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repairs. Once more, as soon as the mischief had been remedied, they weighed anchor with renewed hope. This time they were out of sight of land before any complaint was heard; but the smaller vessel was overmasted, and the leak was soon as bad as ever. With heavy hearts they put back to Plymouth, where it was resolved to leave the 'Speedwell' behind, and to get rid of those of their fellowpassengers who were already growing sick of the hardships of the voyage.

The 'Speedwell' left behind.

of the May

On September 6, just as the couriers were speeding to England with the news of Spinola's attack upon the Palatinate, September. the emigrants bade farewell to that lovely harbour The voyage from which, three years before, Raleigh had started flower.' in pursuit of his phantom of the golden mine. Rame Head, and the Lizard, and the Land's End, the cold grey bulwarks of unsympathizing England, one after another dropped out of sight. At last they were alone upon the Atlantic. Behind them, save in a few distant Leyden garrets, there were none to whom their failure or their success would furnish more than a few hours' scornful gossip. Before them was the stormy sea, and in the Far West lay that wilderness which was only waiting for their approach to stiffen under its winter frosts. Yet there was no sign of blenching. If God were on their side, what mattered the coldness of the world, the jeers of the sailors, or the howling of the Atlantic storms ?1

The voyage was chequered with few incidents; but there is one passage in the narrative in which Bradford has embalmed the story of those days of trial, too characteristic of the writer and his companions to be passed over in silence. "I may not," he wrote, "omit here a special work of God's providence. There was a proud and very profane young man, one of the seamen. He would alway be contemning the poor people in their sickness, or cursing them daily with grievous execrations, and did not let to tell them that he hoped to cast half of them overboard before they came to their scene should have been neglected for an imaginary parting on a beach which never existed.


Bradford, History of Plymouth Plantation, 68-74.




journey's end, and to make merry with what they had; and, if he were by any quietly reproved, he would curse and swear most bitterly. But it pleased God before they came half seas over to smite this young man with a grievous disease, of which he died in a desperate manner, and so was himself the first that was thrown overboard. Thus his curses lighted on his own head, and it was an astonishment to all his fellows, for they noted it to be the hand of God upon him."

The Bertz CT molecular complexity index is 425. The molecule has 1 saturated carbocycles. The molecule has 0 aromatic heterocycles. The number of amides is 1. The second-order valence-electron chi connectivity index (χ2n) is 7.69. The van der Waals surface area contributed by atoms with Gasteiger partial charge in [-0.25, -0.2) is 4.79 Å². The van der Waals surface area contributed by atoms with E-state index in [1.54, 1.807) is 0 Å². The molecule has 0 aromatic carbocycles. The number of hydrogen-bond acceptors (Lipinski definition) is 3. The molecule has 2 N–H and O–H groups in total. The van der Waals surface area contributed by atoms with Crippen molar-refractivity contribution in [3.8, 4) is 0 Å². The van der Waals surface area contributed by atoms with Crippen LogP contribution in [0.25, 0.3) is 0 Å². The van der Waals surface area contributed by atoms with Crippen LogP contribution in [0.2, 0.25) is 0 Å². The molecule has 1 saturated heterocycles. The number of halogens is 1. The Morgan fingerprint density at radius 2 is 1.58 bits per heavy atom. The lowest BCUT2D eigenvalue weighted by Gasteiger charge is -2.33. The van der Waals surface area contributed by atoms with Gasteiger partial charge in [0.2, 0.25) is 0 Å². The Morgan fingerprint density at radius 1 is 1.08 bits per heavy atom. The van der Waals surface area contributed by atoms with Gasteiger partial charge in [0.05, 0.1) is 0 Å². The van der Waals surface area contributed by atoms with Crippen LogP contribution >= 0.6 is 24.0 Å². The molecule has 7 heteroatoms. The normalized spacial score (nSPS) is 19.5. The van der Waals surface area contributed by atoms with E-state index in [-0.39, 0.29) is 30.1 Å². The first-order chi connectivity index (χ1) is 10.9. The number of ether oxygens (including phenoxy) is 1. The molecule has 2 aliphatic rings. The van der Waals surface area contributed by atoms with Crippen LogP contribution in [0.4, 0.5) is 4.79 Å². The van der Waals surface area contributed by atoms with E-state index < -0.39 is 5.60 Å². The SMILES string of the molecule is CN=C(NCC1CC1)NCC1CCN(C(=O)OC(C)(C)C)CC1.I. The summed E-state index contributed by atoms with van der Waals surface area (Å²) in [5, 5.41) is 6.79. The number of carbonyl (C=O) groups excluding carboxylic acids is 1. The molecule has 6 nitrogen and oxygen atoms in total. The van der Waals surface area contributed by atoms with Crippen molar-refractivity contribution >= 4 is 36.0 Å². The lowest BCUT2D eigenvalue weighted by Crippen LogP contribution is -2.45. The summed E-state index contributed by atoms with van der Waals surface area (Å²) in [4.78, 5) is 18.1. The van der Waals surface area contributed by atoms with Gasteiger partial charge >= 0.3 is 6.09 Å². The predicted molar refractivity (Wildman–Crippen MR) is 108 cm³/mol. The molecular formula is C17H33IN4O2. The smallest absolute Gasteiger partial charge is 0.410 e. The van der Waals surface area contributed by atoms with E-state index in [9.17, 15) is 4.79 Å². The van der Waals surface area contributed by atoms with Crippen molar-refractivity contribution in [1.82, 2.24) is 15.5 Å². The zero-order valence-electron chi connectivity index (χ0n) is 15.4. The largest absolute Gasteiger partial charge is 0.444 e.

On November 9 the emigrants caught sight of land. The low shore of Cape Cod stretched away for miles in front of them. From the spot at which they had Nov. 9. Arrival at struck the coast, a short voyage of less than seventy Cape Cod. miles would bring them to the place which they had marked out for their settlement. The ship's course was accordingly altered in a southerly direction, and an attempt was made to reach the mouth of the Hudson. They had not gone far before they found themselves off Sandy Point, amongst shoals and breakers white with foam. The captain declared that the danger was too great to be faced, and altering the ship's course once more he steered to the northward along the coast. On the 11th, the 'Mayflower' rounded the extreme point of the peninsula of Cape Cod, and dropped anchor in the smooth water inside. Of the emigrants, one had died during the passage, but their numbers were still the same as when they left Plymouth harbour, a child, Oceanus Hopkins, having been born on board. One hundred and two persons, of whom about fifty only were full-grown men, looked out under the bleak November sky upon the desolate shore, on which they were, with as little loss of time as possible, to search for a home. Before anyone was allowed to leave the ship, a meeting was called, to take steps for the prevention of a danger which threatened to sap the foundations of the infant Agreement colony. In one respect the breakers off Sandy Point Government. had made a great alteration in their position. At the mouth of the Hudson they would have been within the limits of the Virginia Company's authority. At Cape Cod those limits were passed, and the patent which had been obtained with so much difficulty had suddenly been rendered